The user can then edit the content and add and improve documentation for the accomplishment. When the user submits the form, it gets added to the contributions queue...
Viewing the Contributions Queue
This queue would only be visible to admins and moderators on the site. The queue provides a list of contributions that need to be reviewed:
Here the accomplishment that was edited is shown and the name of the contributor is shown in brackets (we can get their name or username from Ubuntu SSO).
Again, we could explore other ways of filtering and viewing this content, but the mock-up above gives you the general gist of how it would work.
Clicking on an item allows the admin or moderator to review the item...
Reviewing a Contribution
Here we can see the contribution. We will need to show some kind of diff showing what changed from the accomplishment and the changes made by the contributor. This may be possible by showing it inline, or using the more traditional view of showing diffs (such as the one shown in Launchpad). Fortunately difflib in Python should make this simple (it even includes a HTML output for diffs).
It looks like this:
Here the admin or moderator can review the contribution and choose one of three options:
- Approve - if the contribution looks good, it can be approved. More on what happens when it is approved below.
- Defer - if the admin/moderator can't decide or wishes to provide feedback to the contributor, they can use this open and the text box below to add a message.
- Reject - if the contribution is not acceptable, they can use this option and add a message to the text box below.
Finally, if the admin/moderator wishes to make a change to the contribution (e.g. to make one small change and then approve, they can the Edit View to toggle the view in a form mode.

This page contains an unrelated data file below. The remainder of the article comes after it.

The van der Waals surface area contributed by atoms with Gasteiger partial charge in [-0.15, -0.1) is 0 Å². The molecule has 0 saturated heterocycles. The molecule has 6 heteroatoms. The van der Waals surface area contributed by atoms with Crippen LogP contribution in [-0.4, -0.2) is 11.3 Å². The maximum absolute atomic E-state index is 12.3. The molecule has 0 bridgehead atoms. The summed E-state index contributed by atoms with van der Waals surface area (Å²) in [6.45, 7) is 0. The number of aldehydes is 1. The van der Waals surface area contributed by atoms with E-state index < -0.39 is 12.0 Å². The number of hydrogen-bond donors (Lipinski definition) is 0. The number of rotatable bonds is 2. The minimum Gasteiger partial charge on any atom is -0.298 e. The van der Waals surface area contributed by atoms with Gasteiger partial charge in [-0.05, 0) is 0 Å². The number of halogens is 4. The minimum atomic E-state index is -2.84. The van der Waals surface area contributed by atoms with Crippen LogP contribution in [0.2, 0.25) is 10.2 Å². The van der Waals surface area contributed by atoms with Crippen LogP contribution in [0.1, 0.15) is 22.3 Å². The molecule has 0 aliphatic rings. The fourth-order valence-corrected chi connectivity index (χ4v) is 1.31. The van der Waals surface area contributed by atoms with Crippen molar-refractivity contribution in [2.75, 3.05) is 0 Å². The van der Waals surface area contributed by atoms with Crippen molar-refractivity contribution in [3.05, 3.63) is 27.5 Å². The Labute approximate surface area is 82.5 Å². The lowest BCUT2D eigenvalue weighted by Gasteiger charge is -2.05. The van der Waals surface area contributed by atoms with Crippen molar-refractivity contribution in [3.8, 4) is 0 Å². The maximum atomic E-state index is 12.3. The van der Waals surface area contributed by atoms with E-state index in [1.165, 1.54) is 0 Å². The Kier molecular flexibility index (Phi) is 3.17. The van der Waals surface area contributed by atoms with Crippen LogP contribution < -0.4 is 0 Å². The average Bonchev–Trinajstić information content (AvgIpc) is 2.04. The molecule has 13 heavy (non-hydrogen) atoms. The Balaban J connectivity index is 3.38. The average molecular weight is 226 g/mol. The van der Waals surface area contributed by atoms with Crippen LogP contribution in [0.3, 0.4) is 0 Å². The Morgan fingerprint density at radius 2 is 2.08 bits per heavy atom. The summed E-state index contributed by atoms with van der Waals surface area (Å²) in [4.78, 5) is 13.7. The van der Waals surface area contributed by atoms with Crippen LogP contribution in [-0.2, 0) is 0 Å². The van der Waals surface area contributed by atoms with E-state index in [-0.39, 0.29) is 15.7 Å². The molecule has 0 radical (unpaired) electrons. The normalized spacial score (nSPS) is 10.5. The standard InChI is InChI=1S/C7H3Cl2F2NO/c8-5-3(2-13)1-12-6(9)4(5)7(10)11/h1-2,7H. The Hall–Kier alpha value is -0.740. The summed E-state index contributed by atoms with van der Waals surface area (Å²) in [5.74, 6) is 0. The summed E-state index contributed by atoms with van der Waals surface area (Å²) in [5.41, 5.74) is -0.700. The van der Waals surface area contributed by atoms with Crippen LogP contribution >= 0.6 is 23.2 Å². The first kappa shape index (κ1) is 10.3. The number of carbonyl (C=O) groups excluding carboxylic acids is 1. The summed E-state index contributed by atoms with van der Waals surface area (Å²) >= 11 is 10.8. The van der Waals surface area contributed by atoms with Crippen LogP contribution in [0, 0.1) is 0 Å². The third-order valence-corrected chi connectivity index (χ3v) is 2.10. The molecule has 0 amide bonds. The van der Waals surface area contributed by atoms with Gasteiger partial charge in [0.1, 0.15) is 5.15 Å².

As mentioned above, there is an implementation of this started at lp:~jonobacon/ubuntu-accomplishments-system/accomplishments-web-editor. Here are some notes for how some of this could be implemented.
We should be able to use Ubuntu SSO for this - there is an Ubuntu SSO module.
Importing Accomplishments Sets
The system should support multiple accomplishments sets (e.g. lp:ubuntu-community-accomplishments is one set). Each set of accomplishments is just a collection of ConfigParser .ini files so these are easy to read into a database; the draft implementation already does this.
We should problably make this an option only available to admins: an admin click a button on an admin interface to read in a set of accomplishments.
In the draft implementation there is a database table for the accomplishments from the set that are read in, and then another table for AccomplishmentDiff that contains the differences. This makes it easy to show a diff using difflib in the queue review view.
When a contribution is approved by an admin or moderator, the following occurs:
- The .accomplishment file in the branch is updated with the new documentation.
- The file is committed to the branch.